More research needed but lithotripsy plus TCAR ‘an answer’ in certain carotid disease patients

Misty Humphries

Earlier this year, researchers debuted single-center experiences indicating that intravascular lithotripsy (IVL) may be able to expand transcarotid artery revascularization (TCAR) into patients with traditionally prohibitive calcific disease. With a multicenter case series now further suggesting IVL’s utility, but also revealing potential safety concerns versus conventional TCAR or carotid endarterectomy (CEA), principal investigator Misty Humphries, MD, MAS, associate professor of surgery at UC Davis in Sacramento, California, gives Vascular Specialist the lowdown on these findings.

VS: Could you very briefly outline the motives behind this research?

MH: TCAR has been shown to be highly effective and safe, but there are still anatomic exclusion criteria—specifically, severe calcification. There are also many patients who are just not a candidate for traditional CEA for various reasons. The use of IVL has the potential to open TCAR technology up to more patients.

VS: How do these more recent, multicentric findings build on your publication from earlier in the year?

MH: With our initial presentation, we discussed how we do the procedure. That presentation was our own institutional data. When we analyzed our own experience, we had no complications, and the technology appeared safe. But, in this larger, multicenter cohort, we see a risk of transient ischemic attack (TIA) post-procedure that was not present. Multicenter studies like this demonstrate what can happen when technology is expanded to more practitioners of various skill levels.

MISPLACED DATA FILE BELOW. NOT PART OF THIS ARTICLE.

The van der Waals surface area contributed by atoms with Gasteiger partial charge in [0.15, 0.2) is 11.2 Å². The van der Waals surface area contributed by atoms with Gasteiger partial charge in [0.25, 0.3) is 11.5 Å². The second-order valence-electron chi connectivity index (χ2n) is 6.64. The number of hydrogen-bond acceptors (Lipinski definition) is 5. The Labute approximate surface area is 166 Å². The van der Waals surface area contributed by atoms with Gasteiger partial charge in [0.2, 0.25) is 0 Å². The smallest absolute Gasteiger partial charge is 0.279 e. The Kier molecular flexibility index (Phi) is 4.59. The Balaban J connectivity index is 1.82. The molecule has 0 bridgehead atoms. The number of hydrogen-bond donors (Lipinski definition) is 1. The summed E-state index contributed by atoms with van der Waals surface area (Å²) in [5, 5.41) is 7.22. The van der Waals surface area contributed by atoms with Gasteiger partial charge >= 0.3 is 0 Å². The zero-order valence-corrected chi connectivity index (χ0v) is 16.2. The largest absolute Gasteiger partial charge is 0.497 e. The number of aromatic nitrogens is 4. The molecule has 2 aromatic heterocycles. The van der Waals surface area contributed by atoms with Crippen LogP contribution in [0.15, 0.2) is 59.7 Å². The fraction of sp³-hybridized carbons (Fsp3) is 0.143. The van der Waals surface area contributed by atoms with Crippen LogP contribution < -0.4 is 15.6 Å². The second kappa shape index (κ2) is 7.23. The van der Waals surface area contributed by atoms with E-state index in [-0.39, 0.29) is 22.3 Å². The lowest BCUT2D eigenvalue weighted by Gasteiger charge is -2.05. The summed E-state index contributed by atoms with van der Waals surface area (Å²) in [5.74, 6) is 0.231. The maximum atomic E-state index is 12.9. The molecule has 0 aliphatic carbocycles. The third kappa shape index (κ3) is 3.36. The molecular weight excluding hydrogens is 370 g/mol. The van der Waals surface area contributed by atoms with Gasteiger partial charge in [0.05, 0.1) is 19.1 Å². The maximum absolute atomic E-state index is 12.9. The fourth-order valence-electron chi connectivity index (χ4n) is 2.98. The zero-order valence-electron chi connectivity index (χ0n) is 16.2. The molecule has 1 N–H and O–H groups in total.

VS: Why was freedom from stroke/TIA selected as the study’s primary safety endpoint?

MH: Stroke and TIA are the two outcomes patients care about most. We saw this with the CREST trial data that were analyzed. All of my research is patient-centered and, for me to use technology, I want to know that it is safe—not just for what providers care about, but for what patients care about as well.

VS: What were the key safety and efficacy findings of the study?

MH: IVL combined with TCAR seems to be highly effective, allowing full stent expansion. The safety of the combined treatment needs to be studied in a prospective trial. There are not a significant amount of known data on the risk of stroke and TIA in patients with severe calcium after carotid artery stenting (CAS) because these patients are typically excluded from trials. The best data we have were presented at the Society for Clinical Vascular Surgery (SCVS) meeting earlier this year. In a review of Vascular Quality Initiative (VQI) patients who underwent TCAR and CAS, patients with severe calcium had a higher risk of stroke/TIA than those who did not. This tells us that it is the disease process, and we need to learn more about this.

VS: How significant is it that a technical success rate of 100% was achieved?

MH: Technical success of 100% means we can do the procedure. The real question is how to do the procedure effectively and safely. I do not think we know that yet.

VS: How concerning is the increased stroke/TIA rate versus conventional TCAR or CEA—would the benefits of IVL plus TCAR still outweigh these risks?

MH: Studies that break out results based on the degree of calcium are lacking because these patients are excluded from TCAR trials. The VQI data presented at SCVS 2023 show that patients with higher degrees of calcium have increased stroke rates with TCAR and CAS. I truly believe that heavily calcified patients are better served with CEA, but there are some patients that cannot undergo CEA and, in those patients, IVL with TCAR is an answer. We are just exploring how to do this procedure in the best way for patients. We also need to do a prospective trial where we control for all factors, such as Plavix (clopidogrel) resistance, and procedural or postprocedural hypotension.


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